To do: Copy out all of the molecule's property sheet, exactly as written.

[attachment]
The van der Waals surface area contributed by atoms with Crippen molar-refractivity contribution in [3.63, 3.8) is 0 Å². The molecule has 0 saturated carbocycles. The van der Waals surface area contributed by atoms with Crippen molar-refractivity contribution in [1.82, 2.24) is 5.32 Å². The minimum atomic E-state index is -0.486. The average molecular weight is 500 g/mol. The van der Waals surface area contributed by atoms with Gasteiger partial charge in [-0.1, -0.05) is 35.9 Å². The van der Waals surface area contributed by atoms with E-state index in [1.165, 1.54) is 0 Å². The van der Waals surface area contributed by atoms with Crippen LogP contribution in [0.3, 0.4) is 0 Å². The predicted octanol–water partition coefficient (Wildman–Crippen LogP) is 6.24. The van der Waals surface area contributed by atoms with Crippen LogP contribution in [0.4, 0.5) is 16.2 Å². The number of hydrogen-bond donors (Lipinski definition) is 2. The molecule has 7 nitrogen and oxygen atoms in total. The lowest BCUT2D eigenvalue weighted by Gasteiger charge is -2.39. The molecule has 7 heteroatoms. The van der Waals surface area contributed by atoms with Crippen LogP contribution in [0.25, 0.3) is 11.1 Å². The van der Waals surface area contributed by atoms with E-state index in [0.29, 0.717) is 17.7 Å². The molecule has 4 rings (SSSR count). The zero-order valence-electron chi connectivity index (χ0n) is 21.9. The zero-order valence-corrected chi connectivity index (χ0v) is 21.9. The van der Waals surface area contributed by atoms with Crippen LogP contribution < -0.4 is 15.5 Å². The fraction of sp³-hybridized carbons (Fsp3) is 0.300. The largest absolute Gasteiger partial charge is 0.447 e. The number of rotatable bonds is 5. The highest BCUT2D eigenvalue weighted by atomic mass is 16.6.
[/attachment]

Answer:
The van der Waals surface area contributed by atoms with Crippen molar-refractivity contribution in [3.63, 3.8) is 0 Å². The molecule has 0 saturated carbocycles. The van der Waals surface area contributed by atoms with Crippen molar-refractivity contribution in [1.82, 2.24) is 5.32 Å². The minimum atomic E-state index is -0.486. The average molecular weight is 500 g/mol. The van der Waals surface area contributed by atoms with Gasteiger partial charge in [-0.1, -0.05) is 35.9 Å². The van der Waals surface area contributed by atoms with E-state index in [1.165, 1.54) is 0 Å². The van der Waals surface area contributed by atoms with Crippen LogP contribution in [0.3, 0.4) is 0 Å². The predicted octanol–water partition coefficient (Wildman–Crippen LogP) is 6.24. The van der Waals surface area contributed by atoms with Crippen LogP contribution in [0.4, 0.5) is 16.2 Å². The number of hydrogen-bond donors (Lipinski definition) is 2. The molecule has 7 nitrogen and oxygen atoms in total. The lowest BCUT2D eigenvalue weighted by Gasteiger charge is -2.39. The molecule has 7 heteroatoms. The van der Waals surface area contributed by atoms with Crippen LogP contribution in [0.25, 0.3) is 11.1 Å². The van der Waals surface area contributed by atoms with E-state index in [0.29, 0.717) is 17.7 Å². The molecule has 4 rings (SSSR count). The zero-order valence-electron chi connectivity index (χ0n) is 21.9. The zero-order valence-corrected chi connectivity index (χ0v) is 21.9. The van der Waals surface area contributed by atoms with Crippen LogP contribution < -0.4 is 15.5 Å². The fraction of sp³-hybridized carbons (Fsp3) is 0.300. The largest absolute Gasteiger partial charge is 0.447 e. The number of rotatable bonds is 5. The highest BCUT2D eigenvalue weighted by atomic mass is 16.6.